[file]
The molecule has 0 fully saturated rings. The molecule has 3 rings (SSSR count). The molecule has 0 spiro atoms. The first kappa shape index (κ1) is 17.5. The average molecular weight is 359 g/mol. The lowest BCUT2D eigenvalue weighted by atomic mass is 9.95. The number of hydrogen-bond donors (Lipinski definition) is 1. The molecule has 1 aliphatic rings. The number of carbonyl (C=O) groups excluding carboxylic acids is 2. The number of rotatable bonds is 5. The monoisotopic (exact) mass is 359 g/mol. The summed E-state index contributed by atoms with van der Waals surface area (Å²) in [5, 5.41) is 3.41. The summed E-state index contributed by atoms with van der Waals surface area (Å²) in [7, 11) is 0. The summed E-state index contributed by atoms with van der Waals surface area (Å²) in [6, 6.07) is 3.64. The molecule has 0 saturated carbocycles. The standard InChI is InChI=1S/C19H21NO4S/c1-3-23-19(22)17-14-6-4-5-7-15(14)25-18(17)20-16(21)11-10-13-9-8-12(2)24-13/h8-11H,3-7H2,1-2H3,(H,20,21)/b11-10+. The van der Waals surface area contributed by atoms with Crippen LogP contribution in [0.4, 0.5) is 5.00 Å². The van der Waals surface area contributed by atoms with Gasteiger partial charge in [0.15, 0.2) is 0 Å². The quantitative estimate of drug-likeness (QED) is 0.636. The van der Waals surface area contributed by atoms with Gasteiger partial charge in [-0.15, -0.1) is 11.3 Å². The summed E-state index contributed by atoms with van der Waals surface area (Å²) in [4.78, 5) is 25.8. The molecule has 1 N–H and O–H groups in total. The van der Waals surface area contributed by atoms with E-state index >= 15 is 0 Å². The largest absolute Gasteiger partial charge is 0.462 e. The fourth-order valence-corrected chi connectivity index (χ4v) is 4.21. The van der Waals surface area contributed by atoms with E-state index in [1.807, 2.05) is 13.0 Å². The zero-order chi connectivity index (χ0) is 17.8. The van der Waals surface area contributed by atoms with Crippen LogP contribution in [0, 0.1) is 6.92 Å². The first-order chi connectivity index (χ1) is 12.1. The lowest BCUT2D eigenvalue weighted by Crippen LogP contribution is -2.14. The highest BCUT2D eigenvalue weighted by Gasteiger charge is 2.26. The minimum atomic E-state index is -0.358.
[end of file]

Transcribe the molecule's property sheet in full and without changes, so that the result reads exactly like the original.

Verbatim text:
The molecule has 0 fully saturated rings. The molecule has 3 rings (SSSR count). The molecule has 0 spiro atoms. The first kappa shape index (κ1) is 17.5. The average molecular weight is 359 g/mol. The lowest BCUT2D eigenvalue weighted by atomic mass is 9.95. The number of hydrogen-bond donors (Lipinski definition) is 1. The molecule has 1 aliphatic rings. The number of carbonyl (C=O) groups excluding carboxylic acids is 2. The number of rotatable bonds is 5. The monoisotopic (exact) mass is 359 g/mol. The summed E-state index contributed by atoms with van der Waals surface area (Å²) in [5, 5.41) is 3.41. The summed E-state index contributed by atoms with van der Waals surface area (Å²) in [7, 11) is 0. The summed E-state index contributed by atoms with van der Waals surface area (Å²) in [6, 6.07) is 3.64. The molecule has 0 saturated carbocycles. The standard InChI is InChI=1S/C19H21NO4S/c1-3-23-19(22)17-14-6-4-5-7-15(14)25-18(17)20-16(21)11-10-13-9-8-12(2)24-13/h8-11H,3-7H2,1-2H3,(H,20,21)/b11-10+. The van der Waals surface area contributed by atoms with Crippen LogP contribution in [0.4, 0.5) is 5.00 Å². The van der Waals surface area contributed by atoms with Gasteiger partial charge in [0.15, 0.2) is 0 Å². The quantitative estimate of drug-likeness (QED) is 0.636. The van der Waals surface area contributed by atoms with Gasteiger partial charge in [-0.15, -0.1) is 11.3 Å². The summed E-state index contributed by atoms with van der Waals surface area (Å²) in [4.78, 5) is 25.8. The molecule has 1 N–H and O–H groups in total. The van der Waals surface area contributed by atoms with E-state index >= 15 is 0 Å². The largest absolute Gasteiger partial charge is 0.462 e. The fourth-order valence-corrected chi connectivity index (χ4v) is 4.21. The van der Waals surface area contributed by atoms with E-state index in [1.807, 2.05) is 13.0 Å². The zero-order chi connectivity index (χ0) is 17.8. The van der Waals surface area contributed by atoms with Crippen LogP contribution in [0, 0.1) is 6.92 Å². The first-order chi connectivity index (χ1) is 12.1. The lowest BCUT2D eigenvalue weighted by Crippen LogP contribution is -2.14. The highest BCUT2D eigenvalue weighted by Gasteiger charge is 2.26. The minimum atomic E-state index is -0.358.